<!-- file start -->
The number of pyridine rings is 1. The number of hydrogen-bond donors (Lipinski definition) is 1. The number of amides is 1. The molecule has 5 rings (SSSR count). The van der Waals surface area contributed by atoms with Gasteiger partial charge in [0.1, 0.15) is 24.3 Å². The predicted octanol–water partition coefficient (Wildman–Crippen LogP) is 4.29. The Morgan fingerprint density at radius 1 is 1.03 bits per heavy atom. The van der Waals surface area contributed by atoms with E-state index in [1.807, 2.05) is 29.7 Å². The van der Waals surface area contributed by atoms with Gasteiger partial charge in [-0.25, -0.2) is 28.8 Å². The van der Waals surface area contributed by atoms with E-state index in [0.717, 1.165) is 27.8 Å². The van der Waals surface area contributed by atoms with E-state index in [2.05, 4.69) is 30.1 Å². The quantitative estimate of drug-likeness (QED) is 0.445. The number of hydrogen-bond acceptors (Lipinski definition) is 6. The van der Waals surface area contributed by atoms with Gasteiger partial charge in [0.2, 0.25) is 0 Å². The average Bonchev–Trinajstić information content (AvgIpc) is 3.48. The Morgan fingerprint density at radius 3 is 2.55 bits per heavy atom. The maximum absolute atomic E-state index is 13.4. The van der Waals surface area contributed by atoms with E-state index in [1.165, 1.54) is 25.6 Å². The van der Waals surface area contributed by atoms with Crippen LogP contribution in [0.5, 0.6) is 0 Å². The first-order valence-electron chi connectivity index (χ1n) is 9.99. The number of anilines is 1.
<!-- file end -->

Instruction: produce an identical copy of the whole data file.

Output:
The number of pyridine rings is 1. The number of hydrogen-bond donors (Lipinski definition) is 1. The number of amides is 1. The molecule has 5 rings (SSSR count). The van der Waals surface area contributed by atoms with Gasteiger partial charge in [0.1, 0.15) is 24.3 Å². The predicted octanol–water partition coefficient (Wildman–Crippen LogP) is 4.29. The Morgan fingerprint density at radius 1 is 1.03 bits per heavy atom. The van der Waals surface area contributed by atoms with E-state index in [1.807, 2.05) is 29.7 Å². The van der Waals surface area contributed by atoms with Gasteiger partial charge in [-0.25, -0.2) is 28.8 Å². The van der Waals surface area contributed by atoms with E-state index in [0.717, 1.165) is 27.8 Å². The van der Waals surface area contributed by atoms with E-state index in [2.05, 4.69) is 30.1 Å². The quantitative estimate of drug-likeness (QED) is 0.445. The number of hydrogen-bond acceptors (Lipinski definition) is 6. The van der Waals surface area contributed by atoms with Gasteiger partial charge in [0.2, 0.25) is 0 Å². The average Bonchev–Trinajstić information content (AvgIpc) is 3.48. The Morgan fingerprint density at radius 3 is 2.55 bits per heavy atom. The maximum absolute atomic E-state index is 13.4. The van der Waals surface area contributed by atoms with E-state index in [1.165, 1.54) is 25.6 Å². The van der Waals surface area contributed by atoms with Crippen LogP contribution in [0.5, 0.6) is 0 Å². The first-order valence-electron chi connectivity index (χ1n) is 9.99. The number of anilines is 1.